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Created Oct 10, 2017
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Automated SMS notifications with AWS Lambda and Twilio APIs — Commented code

This is the code used the article Automated SMS notifications with AWS Lambda and Twilio APIs published on Twilio's blog

Here follows a detailed description of every part of the code:

  1. The first thing we do is to import the request-promise-native library.
  2. Then we declare our handler function by respecting the expected signature with event, context and callback as described previously.
  3. Inside the handler, we define some constants that we will use as configuration in the rest of the code. Be sure to fill in all the values that are specific to your account.
  4. At this point we are ready to perform the first API request to get the exchange rate from
  5. Since request-promise-native returns a promise, we have to write a then and a catch method to handle the asynchronous control flow. Inside the then we have get the response data from the API call and we can use it to extract the current exchange rate. We also log the result, which is a good debug practice.
  6. Now we are ready to send the exchange rate to our mobile number using the Twilio API. We do this by using again request-promise-native. This time it’s a POST request and we need to provide the authentication and SMS details as we discussed above.
  7. Again, we have to deal with a promise, so we have to attach another then function to the chain of promises. Notice that in the previous step we used return with the result of the request. This allowed us to propagate the promise in the chain, so that we can share a single catch to handle errors and deal with every asynchronous step with dedicated then hooks. In this last then hook, we just need to log the result and invoke the callback to complete the execution of the Lambda.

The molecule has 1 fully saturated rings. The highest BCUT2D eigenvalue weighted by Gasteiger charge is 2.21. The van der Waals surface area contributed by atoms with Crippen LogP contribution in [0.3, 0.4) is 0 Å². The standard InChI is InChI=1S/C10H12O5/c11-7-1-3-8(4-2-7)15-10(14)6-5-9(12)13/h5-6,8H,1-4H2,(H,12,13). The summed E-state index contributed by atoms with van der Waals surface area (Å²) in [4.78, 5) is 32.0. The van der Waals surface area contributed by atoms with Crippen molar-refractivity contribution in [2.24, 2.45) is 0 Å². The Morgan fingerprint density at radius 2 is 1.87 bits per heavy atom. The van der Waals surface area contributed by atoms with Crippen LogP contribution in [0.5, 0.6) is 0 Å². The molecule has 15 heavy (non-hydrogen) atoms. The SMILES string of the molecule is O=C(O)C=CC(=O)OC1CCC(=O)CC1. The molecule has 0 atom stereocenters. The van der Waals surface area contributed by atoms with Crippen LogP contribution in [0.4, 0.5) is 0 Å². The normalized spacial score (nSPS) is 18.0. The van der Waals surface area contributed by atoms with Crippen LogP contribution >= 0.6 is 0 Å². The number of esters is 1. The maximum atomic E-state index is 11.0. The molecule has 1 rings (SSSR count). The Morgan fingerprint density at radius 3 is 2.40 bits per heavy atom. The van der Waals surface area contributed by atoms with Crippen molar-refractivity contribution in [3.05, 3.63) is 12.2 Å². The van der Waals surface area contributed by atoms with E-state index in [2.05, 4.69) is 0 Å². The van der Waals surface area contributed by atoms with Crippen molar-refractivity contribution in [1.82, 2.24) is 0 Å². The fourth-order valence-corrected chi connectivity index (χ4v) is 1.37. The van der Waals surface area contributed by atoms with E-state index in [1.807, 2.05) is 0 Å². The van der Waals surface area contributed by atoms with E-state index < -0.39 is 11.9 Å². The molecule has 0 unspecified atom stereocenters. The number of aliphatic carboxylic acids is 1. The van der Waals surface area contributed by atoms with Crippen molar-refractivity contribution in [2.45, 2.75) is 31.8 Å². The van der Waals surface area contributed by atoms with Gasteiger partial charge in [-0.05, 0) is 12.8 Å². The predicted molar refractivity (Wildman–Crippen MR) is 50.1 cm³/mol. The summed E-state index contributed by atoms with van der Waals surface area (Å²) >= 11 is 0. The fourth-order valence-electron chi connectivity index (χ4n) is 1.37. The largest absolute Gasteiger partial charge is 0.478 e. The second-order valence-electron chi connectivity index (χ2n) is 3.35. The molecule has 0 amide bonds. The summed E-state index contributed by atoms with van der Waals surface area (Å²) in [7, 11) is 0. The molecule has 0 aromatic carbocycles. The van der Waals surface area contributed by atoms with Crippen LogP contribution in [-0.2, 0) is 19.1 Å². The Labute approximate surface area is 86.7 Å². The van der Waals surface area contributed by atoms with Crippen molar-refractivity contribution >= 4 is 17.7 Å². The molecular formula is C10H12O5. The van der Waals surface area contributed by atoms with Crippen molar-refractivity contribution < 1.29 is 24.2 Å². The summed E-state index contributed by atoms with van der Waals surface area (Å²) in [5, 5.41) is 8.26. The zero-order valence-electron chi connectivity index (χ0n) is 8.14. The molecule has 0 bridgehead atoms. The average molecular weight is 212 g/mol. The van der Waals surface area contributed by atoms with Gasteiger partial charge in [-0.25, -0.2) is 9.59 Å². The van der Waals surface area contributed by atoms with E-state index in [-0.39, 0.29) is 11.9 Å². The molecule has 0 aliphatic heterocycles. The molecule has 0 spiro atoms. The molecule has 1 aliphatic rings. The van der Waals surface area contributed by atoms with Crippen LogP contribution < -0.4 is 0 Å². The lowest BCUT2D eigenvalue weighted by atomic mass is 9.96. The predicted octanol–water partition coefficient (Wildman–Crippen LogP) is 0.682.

8. At the end of the promise chain we have our generic catch hook. It will be invoked only if any of the promises in the chain rejects (fails). In this case we can only log the error and terminate the execution of the lambda by invoking the callback and propagating the error to AWS by passing it as first parameter to the callback. This will mark the execution as failed.
  9. The last thing we need to do is to export our handler function so that it can be loaded by the AWS runtime. We name the export handler, so that we can later reference this function as index.handler.
// 1.
const request = require('request-promise-native')
// 2.
const handler = (event, context, callback) => {
// 3.
const TWILIO_ACCOUNT = 'XXXXXX' // add here your Twilio account ID
const TWILIO_API_KEY = 'YYYYYY' // add here your Twilio API key
const SEND_SMS_FROM = '+00123456789' // add here your Twilio phone number
const SEND_SMS_TO = '+0013456789' // add here your Twilio phone number
// 4.
url: `${CURRENCY_TO}&base=${CURRENCY_FROM}`,
json: true
.then((data) => {
// 5.
const rate = data.rates[CURRENCY_TO]
console.log(`Fetched exchange rate for ${CURRENCY_FROM} -> ${CURRENCY_TO}`, rate)
// 6.
url: `${TWILIO_ACCOUNT}/Messages.json`,
json: true,
'auth': {
form: {
Body: `Today you get ${rate} ${CURRENCY_TO} for 1 ${CURRENCY_FROM}`
.then((data) => {
// 7.
console.log(`Rate successfully sent through SMS to ${SEND_SMS_TO}`)
return callback(null, true)
.catch((err) => {
// 8.
return callback(err)
// 9.
module.exports = { handler }
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